Psalm 55:6
Parallel Verses
New Living Translation
Oh, that I had wings like a dove; then I would fly away and rest!

King James Bible
And I said, Oh that I had wings like a dove! for then would I fly away, and be at rest.

Darby Bible Translation
And I said, Oh that I had wings like a dove! I would fly away, and be at rest;

World English Bible
I said, "Oh that I had wings like a dove! Then I would fly away, and be at rest.

Young's Literal Translation
And I say, 'Who doth give to me a pinion as a dove? I fly away and rest,

Psalm 55:6 Parallel
Commentary
Psalm 55:6 Parallel Commentaries
Library
The Resemblance Between the Old Testament and the New.
1. Introduction, showing the necessity of proving the similarity of both dispensations in opposition to Servetus and the Anabaptists. 2. This similarity in general. Both covenants truly one, though differently administered. Three things in which they entirely agree. 3. First general similarity, or agreement--viz. that the Old Testament, equally with the New, extended its promises beyond the present life, and held out a sure hope of immortality. Reason for this resemblance. Objection answered. 4.
John Calvin—The Institutes of the Christian Religion

Covenant Duties.
It is here proposed to show, that every incumbent duty ought, in suitable circumstances, to be engaged to in the exercise of Covenanting. The law and covenant of God are co-extensive; and what is enjoined in the one is confirmed in the other. The proposals of that Covenant include its promises and its duties. The former are made and fulfilled by its glorious Originator; the latter are enjoined and obligatory on man. The duties of that Covenant are God's law; and the demands of the law are all made
John Cunningham—The Ordinance of Covenanting

Letter Xlv (Circa A. D. 1120) to a Youth Named Fulk, who Afterwards was Archdeacon of Langres
To a Youth Named Fulk, Who Afterwards Was Archdeacon of Langres He gravely warns Fulk, a Canon Regular, whom an uncle had by persuasions and promises drawn back to the world, to obey God and be faithful to Him rather than to his uncle. To the honourable young man Fulk, Brother Bernard, a sinner, wishes such joy in youth as in old age he will not regret. 1. I do not wonder at your surprise; I should wonder if you were not suprised [sic] that I should write to you, a countryman to a citizen, a monk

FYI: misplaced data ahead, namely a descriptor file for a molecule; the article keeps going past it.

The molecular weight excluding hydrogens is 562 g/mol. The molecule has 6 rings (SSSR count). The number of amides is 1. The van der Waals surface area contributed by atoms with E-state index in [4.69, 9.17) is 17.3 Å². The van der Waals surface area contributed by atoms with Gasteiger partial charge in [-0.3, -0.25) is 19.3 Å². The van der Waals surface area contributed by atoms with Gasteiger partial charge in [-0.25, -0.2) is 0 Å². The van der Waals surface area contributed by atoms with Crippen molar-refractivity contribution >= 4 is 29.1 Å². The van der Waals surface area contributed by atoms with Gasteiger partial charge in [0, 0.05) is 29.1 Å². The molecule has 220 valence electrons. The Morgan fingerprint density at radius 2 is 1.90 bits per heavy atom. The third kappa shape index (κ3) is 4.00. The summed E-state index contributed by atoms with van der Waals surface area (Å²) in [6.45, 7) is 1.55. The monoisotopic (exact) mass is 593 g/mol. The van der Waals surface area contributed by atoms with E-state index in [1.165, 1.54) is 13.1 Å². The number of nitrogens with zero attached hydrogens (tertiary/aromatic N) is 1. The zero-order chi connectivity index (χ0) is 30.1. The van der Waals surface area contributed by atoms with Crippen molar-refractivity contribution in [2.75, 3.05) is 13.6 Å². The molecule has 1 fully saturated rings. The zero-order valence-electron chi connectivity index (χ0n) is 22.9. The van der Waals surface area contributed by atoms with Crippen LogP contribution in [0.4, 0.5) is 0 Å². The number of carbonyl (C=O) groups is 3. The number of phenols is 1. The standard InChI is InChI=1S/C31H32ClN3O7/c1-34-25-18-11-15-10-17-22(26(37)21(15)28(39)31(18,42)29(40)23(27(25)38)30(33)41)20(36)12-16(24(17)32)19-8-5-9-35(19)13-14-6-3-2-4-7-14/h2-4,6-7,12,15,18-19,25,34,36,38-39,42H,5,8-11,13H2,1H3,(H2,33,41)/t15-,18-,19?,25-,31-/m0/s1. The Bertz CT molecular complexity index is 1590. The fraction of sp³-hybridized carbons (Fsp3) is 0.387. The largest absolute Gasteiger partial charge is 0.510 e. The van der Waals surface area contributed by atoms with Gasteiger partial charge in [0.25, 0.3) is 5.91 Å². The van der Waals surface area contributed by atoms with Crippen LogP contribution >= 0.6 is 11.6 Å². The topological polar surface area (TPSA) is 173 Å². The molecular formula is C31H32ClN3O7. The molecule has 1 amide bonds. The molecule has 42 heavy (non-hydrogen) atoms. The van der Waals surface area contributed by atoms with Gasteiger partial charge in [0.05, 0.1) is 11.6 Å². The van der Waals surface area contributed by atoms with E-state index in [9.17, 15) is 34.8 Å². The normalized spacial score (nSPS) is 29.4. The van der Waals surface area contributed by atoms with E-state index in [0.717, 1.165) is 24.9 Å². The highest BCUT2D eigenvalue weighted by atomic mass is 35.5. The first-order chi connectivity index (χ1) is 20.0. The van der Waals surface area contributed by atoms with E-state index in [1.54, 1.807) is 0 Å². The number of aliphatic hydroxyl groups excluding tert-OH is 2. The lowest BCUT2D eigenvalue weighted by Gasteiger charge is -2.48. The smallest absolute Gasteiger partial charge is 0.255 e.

Saint Bernard of Clairvaux—Some Letters of Saint Bernard, Abbot of Clairvaux

Letter xix (A. D. 1127) to Suger, Abbot of S. Denis
To Suger, Abbot of S. Denis He praises Suger, who had unexpectedly renounced the pride and luxury of the world to give himself to the modest habits of the religious life. He blames severely the clerk who devotes himself rather to the service of princes than that of God. 1. A piece of good news has reached our district; it cannot fail to do great good to whomsoever it shall have come. For who that fear God, hearing what great things He has done for your soul, do not rejoice and wonder at the great
Saint Bernard of Clairvaux—Some Letters of Saint Bernard, Abbot of Clairvaux

Cross References
Job 3:13
Had I died at birth, I would now be at peace. I would be asleep and at rest.

Jeremiah 9:2
Oh, that I could go away and forget my people and live in a travelers' shack in the desert. For they are all adulterers--a pack of treacherous liars.

Jeremiah 48:28
"You people of Moab, flee from your towns and live in the caves. Hide like doves that nest in the clefts of the rocks.

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